Category: Educational,

What’s Up

Vocabulary for Those New to America

By: Jimmy Gyasi Boateng


About the Book
The idea behind this book is to make the reader aware of slang expressions used by typical Americans. Although some people might have attended institutions of higher education in their native countries, when they come to America, often they are baffled or confused by American slang, whether consciously or unconsciously. Most of my friends who went to college before coming to America also have problems because they don’t let go of their understanding of the local American lingo.
Even though I came from a country—Ghana—whose official language is English, (we were colonized by the British), I had a very hard time understanding the Americans’ use of the informal English language. Statements like, “Are you nuts?” meant a whole different thing to me until after I had been here for a while and then I began to decipher what the subtle meanings of these slang expressions are when it comes to the American dialect.
I began to compile these American expressions and put them together in book form so that people who are new to this country might appreciate and understand what they mean. It is my hope that this small book will help both Americans and new immigrants alike, basically by learning these expressions, using them when appropriate, and knowing when not to use expressions that may “rub people in America the wrong way.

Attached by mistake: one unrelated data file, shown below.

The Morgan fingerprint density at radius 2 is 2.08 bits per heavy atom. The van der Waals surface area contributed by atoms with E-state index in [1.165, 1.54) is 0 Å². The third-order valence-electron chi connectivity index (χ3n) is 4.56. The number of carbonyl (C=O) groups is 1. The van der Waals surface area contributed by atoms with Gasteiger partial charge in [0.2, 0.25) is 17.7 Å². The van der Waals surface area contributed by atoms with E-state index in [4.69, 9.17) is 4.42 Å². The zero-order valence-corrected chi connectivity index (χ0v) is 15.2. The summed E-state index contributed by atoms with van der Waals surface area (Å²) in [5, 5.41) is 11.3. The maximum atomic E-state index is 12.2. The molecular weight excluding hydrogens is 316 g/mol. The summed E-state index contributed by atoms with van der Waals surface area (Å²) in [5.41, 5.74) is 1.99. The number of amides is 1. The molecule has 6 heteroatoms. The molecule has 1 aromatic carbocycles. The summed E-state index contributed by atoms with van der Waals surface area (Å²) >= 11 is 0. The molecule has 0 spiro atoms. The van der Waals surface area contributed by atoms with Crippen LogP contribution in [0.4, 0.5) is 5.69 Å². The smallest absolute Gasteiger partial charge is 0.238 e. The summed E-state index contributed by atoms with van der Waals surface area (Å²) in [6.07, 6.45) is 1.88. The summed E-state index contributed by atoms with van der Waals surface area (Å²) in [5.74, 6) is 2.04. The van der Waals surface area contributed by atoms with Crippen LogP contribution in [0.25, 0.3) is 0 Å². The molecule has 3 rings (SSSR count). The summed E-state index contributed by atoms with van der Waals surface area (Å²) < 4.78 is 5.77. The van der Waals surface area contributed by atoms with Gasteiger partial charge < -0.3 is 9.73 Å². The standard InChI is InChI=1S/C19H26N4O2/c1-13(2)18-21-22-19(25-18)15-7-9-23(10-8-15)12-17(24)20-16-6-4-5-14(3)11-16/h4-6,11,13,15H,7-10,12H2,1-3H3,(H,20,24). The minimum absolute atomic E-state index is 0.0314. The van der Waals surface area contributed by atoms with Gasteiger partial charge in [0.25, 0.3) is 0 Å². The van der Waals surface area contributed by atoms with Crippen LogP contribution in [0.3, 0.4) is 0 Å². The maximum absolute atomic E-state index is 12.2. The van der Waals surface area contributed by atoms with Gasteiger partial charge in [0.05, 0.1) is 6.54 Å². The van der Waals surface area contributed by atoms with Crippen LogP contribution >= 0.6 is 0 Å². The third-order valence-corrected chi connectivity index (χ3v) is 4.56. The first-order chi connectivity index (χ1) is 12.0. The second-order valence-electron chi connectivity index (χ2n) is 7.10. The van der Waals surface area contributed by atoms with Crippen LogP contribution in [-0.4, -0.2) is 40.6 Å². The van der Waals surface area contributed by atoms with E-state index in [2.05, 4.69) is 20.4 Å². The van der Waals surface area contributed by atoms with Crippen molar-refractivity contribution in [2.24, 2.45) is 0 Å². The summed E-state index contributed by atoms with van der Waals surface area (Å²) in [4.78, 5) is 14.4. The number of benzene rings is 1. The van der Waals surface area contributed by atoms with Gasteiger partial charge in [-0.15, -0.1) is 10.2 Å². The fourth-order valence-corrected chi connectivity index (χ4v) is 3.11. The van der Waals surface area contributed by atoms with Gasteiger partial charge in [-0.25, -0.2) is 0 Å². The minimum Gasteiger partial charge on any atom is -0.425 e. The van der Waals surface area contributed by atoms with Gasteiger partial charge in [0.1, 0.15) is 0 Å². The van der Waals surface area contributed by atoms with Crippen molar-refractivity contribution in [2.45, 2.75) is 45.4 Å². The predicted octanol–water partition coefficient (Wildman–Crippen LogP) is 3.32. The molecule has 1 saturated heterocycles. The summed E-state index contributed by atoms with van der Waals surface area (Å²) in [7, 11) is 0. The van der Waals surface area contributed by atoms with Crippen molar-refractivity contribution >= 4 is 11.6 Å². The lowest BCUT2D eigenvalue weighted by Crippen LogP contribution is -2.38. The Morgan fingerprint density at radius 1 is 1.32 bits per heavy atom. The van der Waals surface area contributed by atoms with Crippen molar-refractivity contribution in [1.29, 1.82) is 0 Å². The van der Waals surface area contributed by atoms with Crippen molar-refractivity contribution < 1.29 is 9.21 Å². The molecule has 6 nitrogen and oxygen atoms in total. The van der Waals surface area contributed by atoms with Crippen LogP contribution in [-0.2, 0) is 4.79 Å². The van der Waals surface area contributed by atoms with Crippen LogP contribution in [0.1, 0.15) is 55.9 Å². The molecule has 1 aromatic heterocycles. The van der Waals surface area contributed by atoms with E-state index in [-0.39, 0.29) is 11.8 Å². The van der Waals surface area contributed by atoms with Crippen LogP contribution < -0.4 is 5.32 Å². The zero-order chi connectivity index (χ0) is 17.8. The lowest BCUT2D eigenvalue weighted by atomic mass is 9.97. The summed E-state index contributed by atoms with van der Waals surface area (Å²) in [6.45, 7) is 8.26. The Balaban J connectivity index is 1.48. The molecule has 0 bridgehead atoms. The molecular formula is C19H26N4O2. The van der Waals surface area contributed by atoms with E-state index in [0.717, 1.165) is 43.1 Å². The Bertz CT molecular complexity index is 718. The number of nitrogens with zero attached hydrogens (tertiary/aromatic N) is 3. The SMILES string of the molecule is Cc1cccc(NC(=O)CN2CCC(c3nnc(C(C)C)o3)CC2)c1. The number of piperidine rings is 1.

About the Author
Jimmy Gyasi Boateng was born and raised in Bonwire, the historical Kente cloth town of Ghana. I attended Phillips Commercial College in Kumasi, Ghana and after graduation came to Accra, the capital of Ghana, to find a job. I was fortunate enough to be hired by the Parliament House, National Assembly, as a clerical officer, where I worked with Dr. Kwame Nkrumah, the first President of Ghana.
When the Nkrumah administration was overthrown, I continued to work with the second government of Ghana, led by Dr. Kofi Busia and his administration. I remained in this employment with Parliament for ten years before taking a new position with the State Insurance Corporation of Ghana as a librarian.
I came to the United States in 1978 and worked in several factories and institutions, among them Microfibres Corporation. I was chosen as the Associate of the Year in 1996. I have been a loyal employee of the company for twenty-five years.
In addition to working with Microfibres, I have worked for the Massachusetts judiciary for eight years as an interpreter through Inlingua of Boston, and I continue to work with Team Ops of the New England Patriots Football Team at Gillette Stadium in Foxboro, Massachusetts.
I continued my education with a senior high school equivalency diploma from Cranston West, Cranston, Rhode Island, and continued at Rhode Island Trade Shops School, where I graduated in 1982. I furthered my education at Genesis Center with a diploma in Culinary Arts in 2002. Additionally, I hold a certificate from the New England Gerontology Academy.

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